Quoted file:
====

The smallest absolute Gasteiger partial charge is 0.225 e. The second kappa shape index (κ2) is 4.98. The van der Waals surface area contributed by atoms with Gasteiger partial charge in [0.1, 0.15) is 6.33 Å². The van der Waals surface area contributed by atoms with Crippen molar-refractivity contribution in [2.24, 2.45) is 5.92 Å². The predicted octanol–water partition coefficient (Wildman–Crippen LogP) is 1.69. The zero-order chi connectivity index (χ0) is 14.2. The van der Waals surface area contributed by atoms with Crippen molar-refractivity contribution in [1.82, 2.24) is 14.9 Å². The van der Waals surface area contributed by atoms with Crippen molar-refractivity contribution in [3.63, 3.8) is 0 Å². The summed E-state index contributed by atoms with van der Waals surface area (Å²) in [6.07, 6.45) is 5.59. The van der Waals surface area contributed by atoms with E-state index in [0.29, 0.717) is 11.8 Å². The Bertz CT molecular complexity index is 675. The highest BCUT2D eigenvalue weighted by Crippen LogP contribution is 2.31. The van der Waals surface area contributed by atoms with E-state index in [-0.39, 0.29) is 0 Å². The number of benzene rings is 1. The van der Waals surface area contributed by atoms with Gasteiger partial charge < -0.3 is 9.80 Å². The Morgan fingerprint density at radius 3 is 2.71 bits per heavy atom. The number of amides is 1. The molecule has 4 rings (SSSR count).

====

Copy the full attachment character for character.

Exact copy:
The smallest absolute Gasteiger partial charge is 0.225 e. The second kappa shape index (κ2) is 4.98. The van der Waals surface area contributed by atoms with Gasteiger partial charge in [0.1, 0.15) is 6.33 Å². The van der Waals surface area contributed by atoms with Crippen molar-refractivity contribution in [2.24, 2.45) is 5.92 Å². The predicted octanol–water partition coefficient (Wildman–Crippen LogP) is 1.69. The zero-order chi connectivity index (χ0) is 14.2. The van der Waals surface area contributed by atoms with Crippen molar-refractivity contribution in [1.82, 2.24) is 14.9 Å². The van der Waals surface area contributed by atoms with Crippen molar-refractivity contribution in [3.63, 3.8) is 0 Å². The summed E-state index contributed by atoms with van der Waals surface area (Å²) in [6.07, 6.45) is 5.59. The van der Waals surface area contributed by atoms with E-state index in [0.29, 0.717) is 11.8 Å². The Bertz CT molecular complexity index is 675. The highest BCUT2D eigenvalue weighted by Crippen LogP contribution is 2.31. The van der Waals surface area contributed by atoms with E-state index in [-0.39, 0.29) is 0 Å². The number of benzene rings is 1. The van der Waals surface area contributed by atoms with Gasteiger partial charge < -0.3 is 9.80 Å². The Morgan fingerprint density at radius 3 is 2.71 bits per heavy atom. The number of amides is 1. The molecule has 4 rings (SSSR count).